With the 2016 Olympics set to kick off in Rio tonight, it is appropriate that the four-way tie atop the Travelers Championship leaderboard is held by players from three different countries.
Americans Daniel Berger and Russell Henley share the lead with South African Tyrone Van Aswegen, and Australia’s Marc Leishman after two rounds. They lead by one over Jerry Kelly, Robert Garrigus, Russell Knox, and Patrick Rodgers.
T1 Tyrone Van Aswegen, Daniel Berger, Russell Henley, Marc Leishman -7
T5 Jerry Kelly, Robert Garrigus, Russell Knox, Patrick Rodgers -6
T9 Blayne Barber, Paul Casey, Scott Pinckney, Brian Stuard, Vaughn Taylor, Vijay Singh, Jon Rahm -5
T16 Matt Kuchar -4
T24 Bubba Watson, Patrick Reed, Daniel Summerhays, Brooks Koepka -3
T43 Zach Johnson -2
T56 Jim Furyk, Padraig Harrington, Louis Oosthuizen
Notables Missing the Cut
T73 Shane Lowry, Angel Cabrera E
T87 Branden Grace +1
T104 Billy Hurley III +2
T117 Luke Donald +3
T141 Kevin Streelman, Colt Knost +5
T145 J.B. Holmes +7
How the Leaders Got Here
Van Aswegen has zero bogeys through two rounds. Berger, coming back from an injury, was phenomenal from tee-to-green in round two. Last time Berger held a 36-hole lead (FedEx St. Jude) he won. Henley made a big move with a 5-under 65, while Leishman birdied his last hole to get in on the first-place action.
The best round of the day was a six-under 64 by Blayne Barber. It was a tremendous round for the man who would be first out of the Fed Ex Cup playoffs (126th place) if they were starting today. Barber shot -3 on both nines and kept his card bogey-free. English golfer Tyrrell Hatton has been on fire the past month, with two top-10s in majors and a T2 at the Scottish Open. This is the first career tournament for Hatton on American soil in a non-major. He disappointed with a 71 in the first round, but had the course figured out today, shooting a five-under 65.
Going the Wrong Way
First round co-leader Andrew Loupe was unable to keep the magic going for a second round. An early triple-bogey derailed an otherwise strong front nine, and then he went in at 6-over, putting him at E for the tournament, one below the cut line. This is his seventh consecutive missed cut. Ireland’s Shane Lowry, who has been in a funk since that 65 in round 3 of the U.S. Open, shot a 1-over to miss his third consecutive cut.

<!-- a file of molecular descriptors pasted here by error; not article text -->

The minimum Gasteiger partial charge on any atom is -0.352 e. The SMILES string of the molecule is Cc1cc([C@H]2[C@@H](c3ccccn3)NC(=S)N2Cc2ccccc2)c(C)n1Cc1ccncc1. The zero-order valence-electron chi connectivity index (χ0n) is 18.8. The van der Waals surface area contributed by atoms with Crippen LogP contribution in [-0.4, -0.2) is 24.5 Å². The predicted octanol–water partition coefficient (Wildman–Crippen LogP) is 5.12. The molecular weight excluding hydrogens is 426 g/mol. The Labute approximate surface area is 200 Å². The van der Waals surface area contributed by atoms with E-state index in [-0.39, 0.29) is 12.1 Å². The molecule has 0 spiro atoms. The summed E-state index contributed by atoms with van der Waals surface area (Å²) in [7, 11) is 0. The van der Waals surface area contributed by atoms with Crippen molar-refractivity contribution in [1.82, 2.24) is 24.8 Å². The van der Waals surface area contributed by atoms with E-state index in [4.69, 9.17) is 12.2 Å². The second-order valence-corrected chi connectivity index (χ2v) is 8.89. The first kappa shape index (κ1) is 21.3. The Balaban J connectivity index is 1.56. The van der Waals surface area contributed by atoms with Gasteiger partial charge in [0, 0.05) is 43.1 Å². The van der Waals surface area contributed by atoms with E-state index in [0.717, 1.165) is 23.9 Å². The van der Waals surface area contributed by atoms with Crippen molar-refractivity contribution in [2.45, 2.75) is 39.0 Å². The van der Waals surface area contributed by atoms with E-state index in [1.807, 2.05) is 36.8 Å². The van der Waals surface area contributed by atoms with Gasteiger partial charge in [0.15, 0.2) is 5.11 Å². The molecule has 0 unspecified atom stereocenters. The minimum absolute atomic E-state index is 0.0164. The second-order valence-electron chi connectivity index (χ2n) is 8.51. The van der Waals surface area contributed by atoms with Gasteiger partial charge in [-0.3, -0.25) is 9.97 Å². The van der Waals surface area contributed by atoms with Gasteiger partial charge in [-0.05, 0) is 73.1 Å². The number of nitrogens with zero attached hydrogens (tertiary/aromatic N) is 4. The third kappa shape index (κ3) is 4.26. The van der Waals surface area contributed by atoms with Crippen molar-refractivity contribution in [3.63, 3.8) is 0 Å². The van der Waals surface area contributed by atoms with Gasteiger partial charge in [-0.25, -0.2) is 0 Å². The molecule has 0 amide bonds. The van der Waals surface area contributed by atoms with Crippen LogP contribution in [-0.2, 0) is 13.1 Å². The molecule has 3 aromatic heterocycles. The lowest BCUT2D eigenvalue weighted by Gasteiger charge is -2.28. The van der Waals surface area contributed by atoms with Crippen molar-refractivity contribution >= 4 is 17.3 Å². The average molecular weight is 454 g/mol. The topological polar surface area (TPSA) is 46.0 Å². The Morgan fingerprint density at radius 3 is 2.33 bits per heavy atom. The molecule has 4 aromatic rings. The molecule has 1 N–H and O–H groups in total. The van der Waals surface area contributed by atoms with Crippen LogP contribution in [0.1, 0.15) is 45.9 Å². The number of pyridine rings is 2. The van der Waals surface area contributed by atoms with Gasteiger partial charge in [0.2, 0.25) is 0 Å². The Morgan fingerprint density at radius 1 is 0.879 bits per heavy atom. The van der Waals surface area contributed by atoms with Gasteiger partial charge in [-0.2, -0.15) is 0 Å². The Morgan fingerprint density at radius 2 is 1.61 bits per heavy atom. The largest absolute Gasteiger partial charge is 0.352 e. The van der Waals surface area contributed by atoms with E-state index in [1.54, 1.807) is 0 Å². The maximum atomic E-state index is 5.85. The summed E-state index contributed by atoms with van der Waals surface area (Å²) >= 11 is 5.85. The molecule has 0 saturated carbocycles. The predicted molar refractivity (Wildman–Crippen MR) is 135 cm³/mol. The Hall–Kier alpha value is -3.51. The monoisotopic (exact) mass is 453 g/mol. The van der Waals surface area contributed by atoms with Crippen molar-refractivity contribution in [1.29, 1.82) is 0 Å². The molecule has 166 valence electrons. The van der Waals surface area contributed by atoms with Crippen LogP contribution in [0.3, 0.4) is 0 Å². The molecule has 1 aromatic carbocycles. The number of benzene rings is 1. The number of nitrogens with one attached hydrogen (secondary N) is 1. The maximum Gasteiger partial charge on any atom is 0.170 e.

U-S-A! U-S-A! U-S-A!
The three American Olympians in the field, Bubba Watson, Patrick Reed, and Matt Kuchar were in the same pairing for the second consecutive day, and for the second consecutive day, the trio played well. Watson, who is also the defending champion, shot a round of even-par 70, to make it to the weekend at 3-under, which ties him for 24th place. Reed and Kuchar were both better today, with matching rounds of 3-under par 67. For the tournament, Reed is tied with Watson at 3-under, while Kuchar is one stroke ahead, good for T15.
Not What He Envisioned
Colombian Camilo Villegas passed on the opportunity to represent his country at the Olympics, because he felt it was more important to move up in the FedEx Cup standings and secure a card for next year. He shot a 4-over 74, one day after a dismal round of 7-over 77, and will be home for the weekend. At 11-over par, Villegas is in 154th place out of 156 golfers, finishing ahead of only the reeling Steven Bowditch and the golfer formerly known as Heath Slocum, who has missed 16 of his last 19 cuts. Through two rounds, Villegas had five holes of double-bogey or worse, the most of anyone in the field.
The “Bullet Shot”
“I was just trying to hit what I call my bullet shot. It’s kind of my go-to shot; it’s one of those shots I hit under pressure, and I just know where it’s going to go, and that’s what I went with.” ~ Daniel Berger, responding to a comment about an impressive drive on 15, hitting what analysts compared to an off-speed pitch in baseball
“I’m a beast, man! I’m not tired, I’m ready to go! This is my life; I love every minute of it! Ive taken some weeks off, you have to; it’s grueling, but I’ve waited my whole life to do this, I’m ready to roll!” ~ Russell Knox emphatically speaking about the role pacing and fatigue has played during a very busy summer.